All throughout this Gospel Jesus has shown us what abundant life is like.  It’s like wine overflowing at a wedding; it’s like baskets and baskets of life-giving bread, and nets so full of fish that they can hardly be hauled out of the sea.  It’s like breakfast on the beach after a long night of nothing; it’s like a well of living water to an abandoned woman; it’s like the restoration of sight to a blind man; it’s like giving back life to a dead man.  
There is so much life that God wants us to have.  This is what Jesus has been trying to show us through his life on earth.  And now, because Jesus is on earth no more, it’s up to us, and our children, and their children after that, to proclaim that abundance and to touch others and allow them to touch us in such a way that they and we all might experience abundant life, even in the midst of a world full of devastation and misery.  Resurrection is what comes out of devastation because of love.
The New Zealand Prayer Book has a beautiful prayer for us to pray today and any day we find ourselves asking again, what am I supposed to think and do about/because of the resurrection:  It goes like this:
Living God, for whom no door is closed, no heart is locked, draw us beyond our doubts, till we see your Christ and touch his wounds where they bleed in others.
To touch his wounds where they bleed in others.  
In the last few weeks, tornadoes have ripped through several southern states, destroying schools, churches, stores, and homes. Many homes.  
On Saturday, a report came in from Bishop Benfield of the Diocese of Arkansas about what’s going on in his area in the aftermath of this destruction: He said, "An Arkansas Episcopalian whose house was destroyed ... by a tornado ... said that among the first people he saw were Church of Christ volunteers passing out boxes containing supplies that families would need in the first 24 hours after losing a home. As clean up from the storms began, three congregations in downtown Little Rock - Second Baptist Church, First Methodist Church, and Christ Episcopal Church - organized volunteers to assist in debris removal.  Another church is taking in the pets of people who have no place for them now that their owners are living in emergency shelters...."
These people in Arkansas are touching Christ’s wounds where they bleed in others.
In the virtual world, the blogger Rachel Held Evans has created an online Rally to Restore Unity in which people are asked to send in pictures of signs proclaiming love and unity instead of hate and intolerance (such as “we may disagree, but I’m pretty sure you’re not a heretic,” and “God loves Samaritans and Pharisees”) and in the name of Christian unity has asked her readers to donate to the foundation Charity: Water to raise $5,000 to dig a well in one of the many places in the world where, because of the lack of access to clean water, babies still die from water-borne illnesses and women and children walk for hours a day just to get to a muddy water hole they share with the local wildlife.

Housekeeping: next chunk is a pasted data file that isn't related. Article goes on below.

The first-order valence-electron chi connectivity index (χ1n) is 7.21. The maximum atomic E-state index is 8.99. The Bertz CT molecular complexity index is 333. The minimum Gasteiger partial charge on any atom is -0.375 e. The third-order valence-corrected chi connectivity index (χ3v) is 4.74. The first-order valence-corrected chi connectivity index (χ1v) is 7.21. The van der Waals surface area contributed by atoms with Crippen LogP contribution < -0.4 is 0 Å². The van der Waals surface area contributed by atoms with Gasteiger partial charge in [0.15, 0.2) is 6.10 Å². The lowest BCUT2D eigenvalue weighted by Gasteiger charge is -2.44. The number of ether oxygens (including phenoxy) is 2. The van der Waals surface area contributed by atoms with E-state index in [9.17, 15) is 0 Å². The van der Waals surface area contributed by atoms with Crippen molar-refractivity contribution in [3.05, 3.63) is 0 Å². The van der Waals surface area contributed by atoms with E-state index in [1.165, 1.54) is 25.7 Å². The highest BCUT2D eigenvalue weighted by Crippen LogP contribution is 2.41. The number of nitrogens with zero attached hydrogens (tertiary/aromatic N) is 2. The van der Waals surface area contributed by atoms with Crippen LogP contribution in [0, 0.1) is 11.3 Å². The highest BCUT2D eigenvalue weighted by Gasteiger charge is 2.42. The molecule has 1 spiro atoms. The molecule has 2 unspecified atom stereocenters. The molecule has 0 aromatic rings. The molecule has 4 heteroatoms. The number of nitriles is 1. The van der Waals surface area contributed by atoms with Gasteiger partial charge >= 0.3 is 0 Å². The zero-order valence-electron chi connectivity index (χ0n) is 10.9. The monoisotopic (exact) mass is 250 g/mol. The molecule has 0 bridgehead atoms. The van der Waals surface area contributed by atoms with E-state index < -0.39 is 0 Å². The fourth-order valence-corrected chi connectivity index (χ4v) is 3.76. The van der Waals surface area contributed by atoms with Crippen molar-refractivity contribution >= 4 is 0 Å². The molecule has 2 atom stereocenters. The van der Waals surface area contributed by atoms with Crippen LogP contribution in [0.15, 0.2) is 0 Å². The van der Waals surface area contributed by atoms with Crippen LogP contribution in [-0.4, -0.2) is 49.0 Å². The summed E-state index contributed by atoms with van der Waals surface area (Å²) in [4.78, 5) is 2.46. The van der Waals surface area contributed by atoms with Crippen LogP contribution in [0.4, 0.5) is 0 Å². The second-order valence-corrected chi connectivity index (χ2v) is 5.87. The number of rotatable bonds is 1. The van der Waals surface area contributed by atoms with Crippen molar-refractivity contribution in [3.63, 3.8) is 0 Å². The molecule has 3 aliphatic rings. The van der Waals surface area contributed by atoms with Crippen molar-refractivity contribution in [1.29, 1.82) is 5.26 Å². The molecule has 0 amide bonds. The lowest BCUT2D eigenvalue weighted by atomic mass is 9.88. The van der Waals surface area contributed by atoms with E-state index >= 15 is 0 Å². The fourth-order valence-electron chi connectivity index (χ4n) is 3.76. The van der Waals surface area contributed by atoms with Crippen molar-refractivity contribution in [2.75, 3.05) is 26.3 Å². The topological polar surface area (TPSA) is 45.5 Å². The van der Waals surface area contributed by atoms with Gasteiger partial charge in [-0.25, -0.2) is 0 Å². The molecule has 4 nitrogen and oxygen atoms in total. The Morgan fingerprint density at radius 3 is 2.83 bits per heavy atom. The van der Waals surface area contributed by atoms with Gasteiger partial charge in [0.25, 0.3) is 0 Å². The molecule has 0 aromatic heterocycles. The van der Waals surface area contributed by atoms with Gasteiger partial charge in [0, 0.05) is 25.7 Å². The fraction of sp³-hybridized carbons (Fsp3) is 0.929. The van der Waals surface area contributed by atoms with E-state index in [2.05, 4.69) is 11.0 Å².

The people who respond to Rachel’s challenge are touching Christ’s wounds where they bleed in others.
If you listen to National Public Radio, you may have heard the series of stories last week, from Nashville, Tennessee, about Magdalene House, which was started by an Episcopal priest, Becca Stevens, and is a program for women who have been trapped in lives of addiction and have a history of incarceration for prostitution.  The women who successfully go through the two-year residential program sometimes drive over to the strip in Nashville to offer sanctuary, and sometimes just a cold drink and a bag of chips, to women who are still on the street.  And some of those women, when the get to the brink of some kind of death, will end up knocking on the door and entering the program themselves where they live together with other women just out of jail or off the street to support and share in one another’s recovery.  The women have their own company where they make body lotions and balms under the label Thistle Farms.  Their slogan is “Love Heals.”

The people - volunteers, staff, residents - of Magdalene House are touching Christ’s wounds where they bleed in others.
This is what believing in the resurrection looks like: that we, having been forgiven and freed, are inspired to come out of our cozy and safe rooms to become part of something much larger than ourselves - to become a vessel for God’s love by touching others in the midst of this broken world.  To bring to others the abundant life Jesus came to give us all.  Resurrection is what comes out of devastation because of love.  
In these bright days after Easter, let us live out that wild claim of ours.  Let us make the resurrection something real and tangible: something as soft as baby chicks, as warm as lambswool and duck down; something as fragrant as lilies and jelly beans and lavender body balm; something as bright as Easter bonnets and colored eggs and shiny as patent leather shoes; something we can hear like beautiful music and running water; something that sustains and heals like bread and wine and love.  Let us make the resurrection something real and tangible in the world again.
Alleluia, Christ is Risen!  The Lord is Risen indeed!
The Rev. Penny A. Nash
St Simon’s Episcopal Church
Easter 2A


Perpetua said…
What a GREAT sermon, Penny! I do wish I could have heard you preach it.
Thank you, Perpetua! I hope I did a good job delivering this sermon; I had the good fortune to preach it in two parishes this week.
June Butler said…
Penny, yours is a lovely sermon. The terrible disasters that have happened recently tend to overwhelm me when I think of them en masse, but as Oscar Romero said. "...we can only do as much as God makes us able to do;..."
Thanks, Mimi! We can only do as much as God makes us able to do, truly. And we do so by just continuing to keep going, one step at a time.